Wednesday, September 7, 2011
The above graph shows the last 12 or months or so of Eurozone inflation. The blue curve is "headline" inflation - ie including all of a basket of goods and services bought by the average consumer. The red curve excluded energy, food, alcohol, and tobacco - something equivalent to what gets called "core" inflation in the US.
You can see that the rise in energy prices this spring caused a substantial rise in headline inflation and this was starting to bleed through into core inflation - which had otherwise been very low. Now that oil prices have been moderating again, this appears to be subsiding again.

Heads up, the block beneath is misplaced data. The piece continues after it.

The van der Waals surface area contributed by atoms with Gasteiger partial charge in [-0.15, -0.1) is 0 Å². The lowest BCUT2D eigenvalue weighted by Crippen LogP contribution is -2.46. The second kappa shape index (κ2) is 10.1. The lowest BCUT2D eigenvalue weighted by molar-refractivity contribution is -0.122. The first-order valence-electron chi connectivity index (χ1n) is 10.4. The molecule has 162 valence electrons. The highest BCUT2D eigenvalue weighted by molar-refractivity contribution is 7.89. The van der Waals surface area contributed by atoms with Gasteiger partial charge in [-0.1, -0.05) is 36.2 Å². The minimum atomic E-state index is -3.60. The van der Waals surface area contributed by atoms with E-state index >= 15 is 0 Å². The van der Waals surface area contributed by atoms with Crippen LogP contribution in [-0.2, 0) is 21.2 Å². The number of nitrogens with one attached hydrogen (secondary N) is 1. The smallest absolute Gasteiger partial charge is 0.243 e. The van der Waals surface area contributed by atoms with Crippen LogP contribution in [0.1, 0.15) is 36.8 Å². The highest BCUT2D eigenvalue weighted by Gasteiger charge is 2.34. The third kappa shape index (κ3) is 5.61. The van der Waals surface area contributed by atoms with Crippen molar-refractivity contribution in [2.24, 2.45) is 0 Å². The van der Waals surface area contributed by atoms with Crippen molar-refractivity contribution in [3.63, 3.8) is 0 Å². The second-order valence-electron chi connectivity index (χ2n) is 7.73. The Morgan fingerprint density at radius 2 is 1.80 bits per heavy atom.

If we look at the last month's data for the core inflation broken down by country, it looks like this:
The PIIGS countries mostly have very low inflation as one might expect (with the partial exception of Portugal). These countries have very weak economies and Greece and Ireland in particular are flirting with deflation. The countries with the highest inflation are the UK and Iceland (neither in the Eurozone) - I assume the mechanism here has been the currency falling after the housing bust and resulting rise in import prices.
Even the big central European economies of Germany and France have quite low rates of core inflation at the moment.